At least 74 people are dead – including 12 children – and more than 50 are injured after a fire tore through an abandoned block of flats in Johannesburg’s city centre. It’s not yet known what caused the blaze, but emergency services say the building had been used by many African migrants looking for shelter in the colder winter months – and there could have been as many as 200 people living there. The fire happened in the middle of Wednesday night (1.30am local time), and firefighters believe people were trapped inside by a locked security gate. To make matters worse, shack-like structures and tents that had been erected inside the building added fuel to the fire. Tearful friends and relatives gathered at the scene as daylight broke, and rescue crews are still searching the 5 floors for more victims. Officials reckon the death toll will rise.  

World News

North Korea practices for the end times

North Korean state media says it fired 2 short-range ballistic missiles into the sea off the country’s east coast on Wednesday night to simulate nuclear strikes on the South. Yikes… In an unusually detailed description of how it would approach Armageddon, the Hermit Kingdom said it would deploy nuclear weapons on military targets in the South if provoked and then seek to occupy “the whole territory of the southern half” of the Korean Peninsula. North Korea has launched a record number of missile tests in recent times, and the latest ones come as the US and the South wrap up their annual joint military drills, which really get up dictator Kim Jong Un’s nose. The uptick in activity led neighbouring Japan to be on alert – it’s even disrupted the Boomers’ Basketball World Cup campaign… Japanese PM Fumio Kishida criticised the latest launches for threatening not only his country’s stability, but the entire world’s.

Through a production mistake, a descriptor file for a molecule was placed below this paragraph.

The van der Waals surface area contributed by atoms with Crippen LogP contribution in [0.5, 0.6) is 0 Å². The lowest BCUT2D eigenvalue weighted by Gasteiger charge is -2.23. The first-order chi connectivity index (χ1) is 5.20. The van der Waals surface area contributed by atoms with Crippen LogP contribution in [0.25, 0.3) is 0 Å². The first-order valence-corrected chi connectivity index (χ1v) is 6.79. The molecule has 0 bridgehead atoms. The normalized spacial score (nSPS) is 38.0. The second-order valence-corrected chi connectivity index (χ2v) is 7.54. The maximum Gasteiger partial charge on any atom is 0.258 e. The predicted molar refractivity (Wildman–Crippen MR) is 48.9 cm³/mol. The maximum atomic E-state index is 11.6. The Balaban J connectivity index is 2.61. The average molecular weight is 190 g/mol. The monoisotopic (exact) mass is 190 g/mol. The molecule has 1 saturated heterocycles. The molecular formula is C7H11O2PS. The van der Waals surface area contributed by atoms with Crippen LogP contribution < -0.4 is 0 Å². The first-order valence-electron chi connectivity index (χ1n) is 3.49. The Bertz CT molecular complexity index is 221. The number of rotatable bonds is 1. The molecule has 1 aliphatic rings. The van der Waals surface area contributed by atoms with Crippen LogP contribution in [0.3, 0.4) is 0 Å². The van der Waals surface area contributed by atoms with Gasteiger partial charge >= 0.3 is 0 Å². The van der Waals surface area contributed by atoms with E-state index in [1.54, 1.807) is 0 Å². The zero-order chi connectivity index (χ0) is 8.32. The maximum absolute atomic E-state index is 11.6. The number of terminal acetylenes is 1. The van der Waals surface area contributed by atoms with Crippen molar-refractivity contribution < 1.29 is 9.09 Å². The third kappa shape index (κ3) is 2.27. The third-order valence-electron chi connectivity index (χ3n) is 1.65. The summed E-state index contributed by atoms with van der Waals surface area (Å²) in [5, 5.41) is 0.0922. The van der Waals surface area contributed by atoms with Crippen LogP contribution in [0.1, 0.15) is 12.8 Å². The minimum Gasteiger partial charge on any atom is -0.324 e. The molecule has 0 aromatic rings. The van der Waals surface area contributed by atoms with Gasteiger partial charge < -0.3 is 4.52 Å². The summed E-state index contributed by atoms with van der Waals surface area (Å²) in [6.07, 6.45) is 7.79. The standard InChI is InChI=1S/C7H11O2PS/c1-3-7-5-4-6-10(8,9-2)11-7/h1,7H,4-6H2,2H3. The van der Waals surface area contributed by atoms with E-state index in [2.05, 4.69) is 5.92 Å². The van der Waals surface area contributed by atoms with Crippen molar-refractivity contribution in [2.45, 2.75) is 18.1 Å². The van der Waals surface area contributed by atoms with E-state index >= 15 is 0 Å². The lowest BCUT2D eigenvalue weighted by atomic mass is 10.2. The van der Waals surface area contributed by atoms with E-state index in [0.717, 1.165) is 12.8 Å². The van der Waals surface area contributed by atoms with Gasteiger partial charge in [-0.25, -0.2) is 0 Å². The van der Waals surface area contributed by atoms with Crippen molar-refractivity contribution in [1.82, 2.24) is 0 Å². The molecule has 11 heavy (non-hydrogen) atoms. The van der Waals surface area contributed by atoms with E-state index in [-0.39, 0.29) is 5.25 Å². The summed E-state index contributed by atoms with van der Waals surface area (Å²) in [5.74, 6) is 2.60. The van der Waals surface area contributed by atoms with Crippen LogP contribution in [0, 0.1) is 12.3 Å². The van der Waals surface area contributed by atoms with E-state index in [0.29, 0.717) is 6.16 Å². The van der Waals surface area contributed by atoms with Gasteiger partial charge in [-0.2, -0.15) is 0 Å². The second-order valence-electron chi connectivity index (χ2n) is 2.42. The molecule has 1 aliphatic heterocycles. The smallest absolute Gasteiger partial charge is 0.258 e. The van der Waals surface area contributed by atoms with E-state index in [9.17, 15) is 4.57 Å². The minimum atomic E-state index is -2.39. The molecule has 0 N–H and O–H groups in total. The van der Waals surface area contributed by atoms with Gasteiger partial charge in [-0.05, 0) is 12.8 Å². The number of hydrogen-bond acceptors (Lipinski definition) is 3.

World News

A summer power play

We’ve already been warned it will be a scorcher this summer – and now there’s a fresh alert we might have to struggle through bits of it without the aircon. The Australian Energy Market Operator (AEMO) says there could be blackouts in Victoria and South Oz during peak periods as the anticipated warmer/drier El Nino weather pattern drives hot/bothered residents to seek relief from appliances inside. AEMO’s chief Daniel Westerman says the situation is “imminent and urgent” and has urged governments to take action to safeguard the network. Coal is still the dominant form of fuel to generate electricity in Australia – but with old power stations shutting down and renewable energy output ramping up, there are concerns about there being enough electricity if we all plug in to cool down. NSW and Queensland are not out of the woods either… AEMO says our most populous state could have similar problems next year and the Sunshine State by 2029.

Australian News

It’s game on